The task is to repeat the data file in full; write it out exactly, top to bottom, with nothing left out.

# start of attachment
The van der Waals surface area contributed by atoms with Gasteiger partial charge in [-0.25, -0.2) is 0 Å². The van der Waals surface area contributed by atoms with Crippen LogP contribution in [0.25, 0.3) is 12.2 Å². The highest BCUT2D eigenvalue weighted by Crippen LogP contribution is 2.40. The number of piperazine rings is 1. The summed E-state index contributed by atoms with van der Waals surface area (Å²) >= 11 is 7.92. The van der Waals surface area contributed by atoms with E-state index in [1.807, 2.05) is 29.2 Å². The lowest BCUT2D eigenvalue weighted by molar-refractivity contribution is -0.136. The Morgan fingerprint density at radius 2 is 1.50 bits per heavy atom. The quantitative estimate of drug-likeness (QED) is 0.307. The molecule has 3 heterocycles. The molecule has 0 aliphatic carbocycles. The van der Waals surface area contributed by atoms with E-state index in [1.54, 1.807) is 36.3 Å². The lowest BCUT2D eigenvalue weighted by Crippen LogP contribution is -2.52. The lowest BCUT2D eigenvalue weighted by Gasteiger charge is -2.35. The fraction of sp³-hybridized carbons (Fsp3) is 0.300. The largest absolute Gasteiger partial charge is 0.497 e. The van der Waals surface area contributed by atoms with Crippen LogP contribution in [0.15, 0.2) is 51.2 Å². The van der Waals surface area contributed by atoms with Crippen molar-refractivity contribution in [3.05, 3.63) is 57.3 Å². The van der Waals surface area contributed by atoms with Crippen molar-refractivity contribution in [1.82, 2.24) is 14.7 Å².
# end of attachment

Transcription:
The van der Waals surface area contributed by atoms with Gasteiger partial charge in [-0.25, -0.2) is 0 Å². The van der Waals surface area contributed by atoms with Crippen LogP contribution in [0.25, 0.3) is 12.2 Å². The highest BCUT2D eigenvalue weighted by Crippen LogP contribution is 2.40. The number of piperazine rings is 1. The summed E-state index contributed by atoms with van der Waals surface area (Å²) >= 11 is 7.92. The van der Waals surface area contributed by atoms with E-state index in [1.807, 2.05) is 29.2 Å². The lowest BCUT2D eigenvalue weighted by molar-refractivity contribution is -0.136. The Morgan fingerprint density at radius 2 is 1.50 bits per heavy atom. The quantitative estimate of drug-likeness (QED) is 0.307. The molecule has 3 heterocycles. The molecule has 0 aliphatic carbocycles. The van der Waals surface area contributed by atoms with E-state index in [1.54, 1.807) is 36.3 Å². The lowest BCUT2D eigenvalue weighted by Crippen LogP contribution is -2.52. The lowest BCUT2D eigenvalue weighted by Gasteiger charge is -2.35. The fraction of sp³-hybridized carbons (Fsp3) is 0.300. The largest absolute Gasteiger partial charge is 0.497 e. The van der Waals surface area contributed by atoms with Crippen LogP contribution in [0.15, 0.2) is 51.2 Å². The van der Waals surface area contributed by atoms with Crippen molar-refractivity contribution in [3.05, 3.63) is 57.3 Å². The van der Waals surface area contributed by atoms with Crippen molar-refractivity contribution in [1.82, 2.24) is 14.7 Å².